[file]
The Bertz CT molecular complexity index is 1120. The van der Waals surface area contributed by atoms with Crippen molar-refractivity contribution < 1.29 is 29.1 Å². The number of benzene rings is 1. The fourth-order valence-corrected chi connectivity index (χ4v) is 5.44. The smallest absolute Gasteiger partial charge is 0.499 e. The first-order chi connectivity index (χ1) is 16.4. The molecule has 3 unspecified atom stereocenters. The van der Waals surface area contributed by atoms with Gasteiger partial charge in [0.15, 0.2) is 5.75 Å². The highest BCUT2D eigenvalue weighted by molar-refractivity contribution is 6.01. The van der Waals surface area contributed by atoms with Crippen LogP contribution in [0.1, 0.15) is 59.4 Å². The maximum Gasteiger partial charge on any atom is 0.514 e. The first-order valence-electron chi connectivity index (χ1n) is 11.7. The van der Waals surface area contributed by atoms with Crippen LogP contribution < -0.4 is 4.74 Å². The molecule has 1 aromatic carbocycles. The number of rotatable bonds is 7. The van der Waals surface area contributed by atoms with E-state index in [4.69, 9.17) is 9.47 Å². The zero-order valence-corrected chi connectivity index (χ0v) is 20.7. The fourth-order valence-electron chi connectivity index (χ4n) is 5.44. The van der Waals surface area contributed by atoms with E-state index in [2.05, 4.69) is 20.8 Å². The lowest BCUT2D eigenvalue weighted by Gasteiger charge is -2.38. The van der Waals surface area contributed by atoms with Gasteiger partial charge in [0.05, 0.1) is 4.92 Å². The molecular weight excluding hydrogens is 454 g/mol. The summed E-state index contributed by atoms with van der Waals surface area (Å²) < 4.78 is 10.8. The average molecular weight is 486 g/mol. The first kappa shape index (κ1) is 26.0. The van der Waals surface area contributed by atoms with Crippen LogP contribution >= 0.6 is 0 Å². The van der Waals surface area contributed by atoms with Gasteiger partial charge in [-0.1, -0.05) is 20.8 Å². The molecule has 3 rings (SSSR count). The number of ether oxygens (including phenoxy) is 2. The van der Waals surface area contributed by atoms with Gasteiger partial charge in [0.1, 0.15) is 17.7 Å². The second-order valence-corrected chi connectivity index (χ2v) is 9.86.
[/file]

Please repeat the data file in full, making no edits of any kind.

The Bertz CT molecular complexity index is 1120. The van der Waals surface area contributed by atoms with Crippen molar-refractivity contribution < 1.29 is 29.1 Å². The number of benzene rings is 1. The fourth-order valence-corrected chi connectivity index (χ4v) is 5.44. The smallest absolute Gasteiger partial charge is 0.499 e. The first-order chi connectivity index (χ1) is 16.4. The molecule has 3 unspecified atom stereocenters. The van der Waals surface area contributed by atoms with Gasteiger partial charge in [0.15, 0.2) is 5.75 Å². The highest BCUT2D eigenvalue weighted by molar-refractivity contribution is 6.01. The van der Waals surface area contributed by atoms with Crippen LogP contribution in [0.1, 0.15) is 59.4 Å². The maximum Gasteiger partial charge on any atom is 0.514 e. The first-order valence-electron chi connectivity index (χ1n) is 11.7. The van der Waals surface area contributed by atoms with Crippen LogP contribution < -0.4 is 4.74 Å². The molecule has 1 aromatic carbocycles. The number of rotatable bonds is 7. The van der Waals surface area contributed by atoms with E-state index in [4.69, 9.17) is 9.47 Å². The zero-order valence-corrected chi connectivity index (χ0v) is 20.7. The fourth-order valence-electron chi connectivity index (χ4n) is 5.44. The van der Waals surface area contributed by atoms with E-state index in [2.05, 4.69) is 20.8 Å². The lowest BCUT2D eigenvalue weighted by Gasteiger charge is -2.38. The van der Waals surface area contributed by atoms with Gasteiger partial charge in [0.05, 0.1) is 4.92 Å². The molecular weight excluding hydrogens is 454 g/mol. The summed E-state index contributed by atoms with van der Waals surface area (Å²) < 4.78 is 10.8. The average molecular weight is 486 g/mol. The first kappa shape index (κ1) is 26.0. The van der Waals surface area contributed by atoms with Crippen LogP contribution >= 0.6 is 0 Å². The van der Waals surface area contributed by atoms with Gasteiger partial charge in [-0.1, -0.05) is 20.8 Å². The molecule has 3 rings (SSSR count). The number of ether oxygens (including phenoxy) is 2. The van der Waals surface area contributed by atoms with Gasteiger partial charge in [0.1, 0.15) is 17.7 Å². The second-order valence-corrected chi connectivity index (χ2v) is 9.86.